[Haskell-beginners] The cost of generality, or how expensive is realToFrac?

Greg greglists at me.com
Sat Sep 18 20:41:36 EDT 2010

> It would be interesting to see what core GHC produces for that (you can get 
> the core with the `-ddump-simpl' command line flag [redirect stdout to a 
> file] or with the ghc-core tool [available on hackage]).
> If it runs as fast as realToFrac :: Double -> Float (with optimisations), 
> GHC must have rewritten realToFrac to double2Float# and it should only do 
> that if there are rewrite rules for GLclampf.

I'm not sure if you literally meant you wanted to see the output or not, but I've attached a zip of the dump files and my simple source file.  The dump file naming is cryptic, but the first letters refer to the definition of 'convert' where:

fTF:   use the floatToFloat function in the source file
rTF:   use the standard realToFrac 
fRtR: use (fromRational . toRational)

The next three characters indicate the type signature of convert:

d2f: Double -> Float
d2g: Double -> GL.GLclampf

I'd summarize the results, but apparently I took the blue pill and can't make heads or tails of what I'm seeing in the dump format...

> In that case, the problem is probably that GHC doesn't see the realToFrac 
> applications because they're too deeply wrapped in your coordToCoord2D 
> calls.

> If that is the problem, it might help to use {-# INLINE #-} pragmas on 
> coordToCoord2D, fromCartesian2D and toCartesian2D.
> Can you try with realToFrac and the {-# INLINE #-} pragmas?

I tried inlining the functions you suggest with little effect.  The realToFrac version (in this case I just set floatToFloat=realToFrac to save the search and replace effort) is just too heavily loaded to see any difference at all (98+% of CPU is spent in realToFrac).  The same inlining using my definition of floatToFloat gave me a 10% improvement from 50% -> 46% of the CPU spent in floatToFloat and an inverse change in allocation to match.

Best I can tell, the inlining is being recognized, but just not changing much.

>> And still ran faster than floatToFloat.  However there's no denying that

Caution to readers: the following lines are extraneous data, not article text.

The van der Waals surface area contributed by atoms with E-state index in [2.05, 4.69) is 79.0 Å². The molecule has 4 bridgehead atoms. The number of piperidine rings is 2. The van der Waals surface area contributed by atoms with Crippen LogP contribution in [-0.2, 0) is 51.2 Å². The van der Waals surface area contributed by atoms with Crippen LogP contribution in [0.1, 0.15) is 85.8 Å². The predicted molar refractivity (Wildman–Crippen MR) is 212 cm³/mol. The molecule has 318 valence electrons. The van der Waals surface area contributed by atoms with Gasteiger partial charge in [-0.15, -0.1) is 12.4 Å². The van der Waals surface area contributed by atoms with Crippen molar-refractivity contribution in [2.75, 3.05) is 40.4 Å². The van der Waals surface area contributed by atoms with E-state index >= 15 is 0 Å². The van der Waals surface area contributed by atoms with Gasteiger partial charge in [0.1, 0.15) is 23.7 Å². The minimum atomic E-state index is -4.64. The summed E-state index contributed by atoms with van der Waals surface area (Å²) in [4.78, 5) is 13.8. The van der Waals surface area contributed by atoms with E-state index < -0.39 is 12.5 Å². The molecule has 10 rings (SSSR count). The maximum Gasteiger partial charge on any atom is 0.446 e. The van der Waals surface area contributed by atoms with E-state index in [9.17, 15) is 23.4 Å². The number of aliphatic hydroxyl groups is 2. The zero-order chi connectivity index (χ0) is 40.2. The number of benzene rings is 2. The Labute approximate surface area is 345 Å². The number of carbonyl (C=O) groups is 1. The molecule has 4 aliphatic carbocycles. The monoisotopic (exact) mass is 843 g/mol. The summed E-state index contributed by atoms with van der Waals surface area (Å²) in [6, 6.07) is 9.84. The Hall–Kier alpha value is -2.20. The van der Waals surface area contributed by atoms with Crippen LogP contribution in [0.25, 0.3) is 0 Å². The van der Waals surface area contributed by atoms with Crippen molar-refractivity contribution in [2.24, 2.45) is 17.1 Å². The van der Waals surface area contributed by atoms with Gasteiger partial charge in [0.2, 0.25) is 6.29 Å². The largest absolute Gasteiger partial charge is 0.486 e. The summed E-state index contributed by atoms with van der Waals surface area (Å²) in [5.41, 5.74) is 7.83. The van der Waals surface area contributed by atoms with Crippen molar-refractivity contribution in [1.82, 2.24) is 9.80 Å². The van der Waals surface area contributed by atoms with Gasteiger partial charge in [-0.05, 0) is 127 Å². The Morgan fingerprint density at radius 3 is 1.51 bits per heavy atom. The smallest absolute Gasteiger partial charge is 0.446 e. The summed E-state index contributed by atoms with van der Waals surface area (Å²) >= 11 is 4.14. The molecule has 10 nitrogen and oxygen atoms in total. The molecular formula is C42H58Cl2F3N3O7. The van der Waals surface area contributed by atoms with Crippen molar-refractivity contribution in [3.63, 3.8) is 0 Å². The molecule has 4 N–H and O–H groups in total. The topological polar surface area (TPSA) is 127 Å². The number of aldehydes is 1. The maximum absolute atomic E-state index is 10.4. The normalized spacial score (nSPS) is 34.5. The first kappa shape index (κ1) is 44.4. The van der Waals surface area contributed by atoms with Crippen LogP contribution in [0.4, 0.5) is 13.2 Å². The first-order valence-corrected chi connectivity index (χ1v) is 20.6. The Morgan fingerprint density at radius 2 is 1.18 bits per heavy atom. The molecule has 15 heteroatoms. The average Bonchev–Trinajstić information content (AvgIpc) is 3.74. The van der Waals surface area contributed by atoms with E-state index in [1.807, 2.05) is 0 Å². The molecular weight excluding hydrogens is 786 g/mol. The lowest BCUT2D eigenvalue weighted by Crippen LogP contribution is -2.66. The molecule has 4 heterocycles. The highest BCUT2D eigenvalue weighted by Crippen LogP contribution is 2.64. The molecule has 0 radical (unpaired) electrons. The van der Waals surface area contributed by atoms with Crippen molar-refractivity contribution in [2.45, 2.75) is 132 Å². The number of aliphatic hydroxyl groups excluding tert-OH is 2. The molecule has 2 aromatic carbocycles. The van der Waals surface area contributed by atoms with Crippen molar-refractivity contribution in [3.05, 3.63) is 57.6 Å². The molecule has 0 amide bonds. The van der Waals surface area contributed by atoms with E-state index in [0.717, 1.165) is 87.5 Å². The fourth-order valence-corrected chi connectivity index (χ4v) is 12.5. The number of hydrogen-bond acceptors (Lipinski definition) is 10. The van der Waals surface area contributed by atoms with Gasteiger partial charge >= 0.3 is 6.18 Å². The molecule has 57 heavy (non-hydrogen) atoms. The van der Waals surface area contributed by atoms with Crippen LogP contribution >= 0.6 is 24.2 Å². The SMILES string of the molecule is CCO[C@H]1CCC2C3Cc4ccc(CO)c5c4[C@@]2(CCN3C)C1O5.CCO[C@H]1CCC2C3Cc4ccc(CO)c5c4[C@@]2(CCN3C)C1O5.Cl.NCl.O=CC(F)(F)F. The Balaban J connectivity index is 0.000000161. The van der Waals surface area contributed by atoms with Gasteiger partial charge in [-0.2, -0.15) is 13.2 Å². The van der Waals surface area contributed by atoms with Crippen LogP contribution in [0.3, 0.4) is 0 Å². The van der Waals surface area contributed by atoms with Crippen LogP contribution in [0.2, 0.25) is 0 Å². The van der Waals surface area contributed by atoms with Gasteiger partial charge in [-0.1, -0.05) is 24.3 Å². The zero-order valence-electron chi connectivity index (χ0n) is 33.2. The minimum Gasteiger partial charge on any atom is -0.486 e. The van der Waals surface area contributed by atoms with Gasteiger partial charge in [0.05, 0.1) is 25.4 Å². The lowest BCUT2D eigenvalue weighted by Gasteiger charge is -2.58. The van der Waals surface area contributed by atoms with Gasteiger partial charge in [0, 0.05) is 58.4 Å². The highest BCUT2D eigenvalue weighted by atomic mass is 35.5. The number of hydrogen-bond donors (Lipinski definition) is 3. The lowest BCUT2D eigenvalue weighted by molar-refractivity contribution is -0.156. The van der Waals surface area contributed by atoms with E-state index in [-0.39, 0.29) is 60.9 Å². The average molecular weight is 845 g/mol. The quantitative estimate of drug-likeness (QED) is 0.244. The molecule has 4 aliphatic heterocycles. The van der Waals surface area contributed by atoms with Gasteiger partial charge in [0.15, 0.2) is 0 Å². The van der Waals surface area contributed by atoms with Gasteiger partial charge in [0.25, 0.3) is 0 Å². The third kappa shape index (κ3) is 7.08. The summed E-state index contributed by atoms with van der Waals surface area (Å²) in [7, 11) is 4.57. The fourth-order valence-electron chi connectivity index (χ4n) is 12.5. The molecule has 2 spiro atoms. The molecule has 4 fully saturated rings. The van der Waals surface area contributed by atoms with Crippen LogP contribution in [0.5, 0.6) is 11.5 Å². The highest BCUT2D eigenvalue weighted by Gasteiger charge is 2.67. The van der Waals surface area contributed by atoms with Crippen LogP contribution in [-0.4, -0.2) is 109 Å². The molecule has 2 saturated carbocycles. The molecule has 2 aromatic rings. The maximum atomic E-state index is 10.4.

>> floatToFloat runs *much* faster than realToFrac in the larger
>> application.  Profiling shows floatToFloat taking about 50% of my CPU
> That's too much for my liking, a simple conversion from Double to Float 
> shouldn't take long, even if the Float is wrapped in newtypes (after all, 
> the newtypes don't exist at runtime).

Agreed.  The rest of the application right now isn't doing a lot of work yet though-- I'm generating (pre-calculating, if Haskell is doing it's job) a list of 360*180 points on a sphere and dumping that to OpenGL which should be doing most of the dirty work in hardware.  I'm not entirely sure why floatToFloat recalculates every iteration and isn't just cached, but I'm guessing it's because the floatToFloat is being done in an OpenGL callback within the IO monad.  Eventually I'll be providing time-varying data anyway, so the conversions will have to be continuously recalculated in the end.  

That comes out to 65000 conversions every 30ms, or about 2 million conversions a second.  I'd probably just leave it at that except, as you've demonstrated, there is at least a factor of 3 or 4 to be gained somehow-- realToFrac can provide it under the right conditions.

>> {-# RULES
>> "floatToFloat/id" floatToFloat=id
>> "floatToFloat x2" floatToFloat . floatToFloat = floatToFloat
>>  #-}
>> Neither of which seems to fires in this application,
> GHC reports fired rules with -ddump-simpl-stats.
> Getting rules to fire is a little brittle, GHC does not try too hard to 
> match expressions with rules, and if several rules match, it chooses one 
> arbitrarily, so your rules may have been missed because the actual code 
> looked different (perhaps because other rewrite rules fired first).

Yeah, I've been looking at the -ddump-simp-stats output.  If I'm reading the documentation right, rules are enabled simply by invoking ghc with -O or -O2, right?  I'm now not convinced any of my rewrite rules are firing-- or at least I can't seem to get them to again.

>> I get a compile time error that I can't make sense of.  It's asking me
>> to put a context on my rule, but I can't find any references on how to
>> do that...
>> -----------
>>     Could not deduce (Num a)
>>       from the context (Coord2D (Vertex2 a), Coord2D (a, a))
>>       arising from a use of `pair2vertex'
>>                    at GCB/OpenGL/Geometry.hs:32:40-50
>>     Possible fix:
>>       add (Num a) to the context of the RULE "coordToCoord2D/p2v2"
>>     In the expression: pair2vertex
>>     When checking the transformation rule "coordToCoord2D/p2v2"
> Yes, there's a Num constraint on pair2vertex, but not on coordToCoord2D, so 
> it's not type correct.
> You could try removing the Num constraint from pair2vertex or add the 
> constraint to the rule,
> {-# RULES
> "coordToCoord2D/p2v2" forall a. Num a =>  (coordToCoord2D :: (a,a) -> 
> GL.Vertex2 a) = pair2vertex
>   #-}
> (well, I don't know whether that's the correct way, but you can try).

No, that doesn't do it.  I tried a few variations on that and it always chokes on the => symbol or whatever other syntax I try to use.  The Num constraint was added because it was needed on related functions (3 element vertices where the z was stuffed with 0, for example), so I got rid of those and the Num constraint.  Doesn't matter, the rule still doesn't fire...  =(


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